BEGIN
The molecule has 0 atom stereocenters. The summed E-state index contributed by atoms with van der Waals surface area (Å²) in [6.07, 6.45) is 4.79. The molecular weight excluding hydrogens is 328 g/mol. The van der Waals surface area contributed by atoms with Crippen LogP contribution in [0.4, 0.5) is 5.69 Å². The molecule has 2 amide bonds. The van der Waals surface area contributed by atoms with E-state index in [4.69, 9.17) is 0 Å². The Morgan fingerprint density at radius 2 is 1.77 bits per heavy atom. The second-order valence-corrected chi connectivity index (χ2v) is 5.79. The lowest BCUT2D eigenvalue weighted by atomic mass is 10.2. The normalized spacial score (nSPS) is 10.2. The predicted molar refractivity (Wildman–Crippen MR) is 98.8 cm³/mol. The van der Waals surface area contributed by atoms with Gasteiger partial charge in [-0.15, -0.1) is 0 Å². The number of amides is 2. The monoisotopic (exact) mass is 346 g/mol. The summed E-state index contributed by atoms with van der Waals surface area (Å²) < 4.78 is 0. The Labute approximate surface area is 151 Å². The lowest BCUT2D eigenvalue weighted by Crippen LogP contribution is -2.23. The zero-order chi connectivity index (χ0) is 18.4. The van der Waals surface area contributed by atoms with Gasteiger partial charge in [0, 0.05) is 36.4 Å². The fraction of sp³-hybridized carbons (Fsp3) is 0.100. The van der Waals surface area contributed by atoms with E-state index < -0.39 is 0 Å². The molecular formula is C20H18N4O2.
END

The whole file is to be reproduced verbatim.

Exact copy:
The molecule has 0 atom stereocenters. The summed E-state index contributed by atoms with van der Waals surface area (Å²) in [6.07, 6.45) is 4.79. The molecular weight excluding hydrogens is 328 g/mol. The van der Waals surface area contributed by atoms with Crippen LogP contribution in [0.4, 0.5) is 5.69 Å². The molecule has 2 amide bonds. The van der Waals surface area contributed by atoms with E-state index in [4.69, 9.17) is 0 Å². The Morgan fingerprint density at radius 2 is 1.77 bits per heavy atom. The second-order valence-corrected chi connectivity index (χ2v) is 5.79. The lowest BCUT2D eigenvalue weighted by atomic mass is 10.2. The normalized spacial score (nSPS) is 10.2. The predicted molar refractivity (Wildman–Crippen MR) is 98.8 cm³/mol. The van der Waals surface area contributed by atoms with Gasteiger partial charge in [-0.15, -0.1) is 0 Å². The number of amides is 2. The monoisotopic (exact) mass is 346 g/mol. The summed E-state index contributed by atoms with van der Waals surface area (Å²) < 4.78 is 0. The Labute approximate surface area is 151 Å². The lowest BCUT2D eigenvalue weighted by Crippen LogP contribution is -2.23. The zero-order chi connectivity index (χ0) is 18.4. The van der Waals surface area contributed by atoms with Gasteiger partial charge in [0, 0.05) is 36.4 Å². The fraction of sp³-hybridized carbons (Fsp3) is 0.100. The van der Waals surface area contributed by atoms with E-state index < -0.39 is 0 Å². The molecular formula is C20H18N4O2.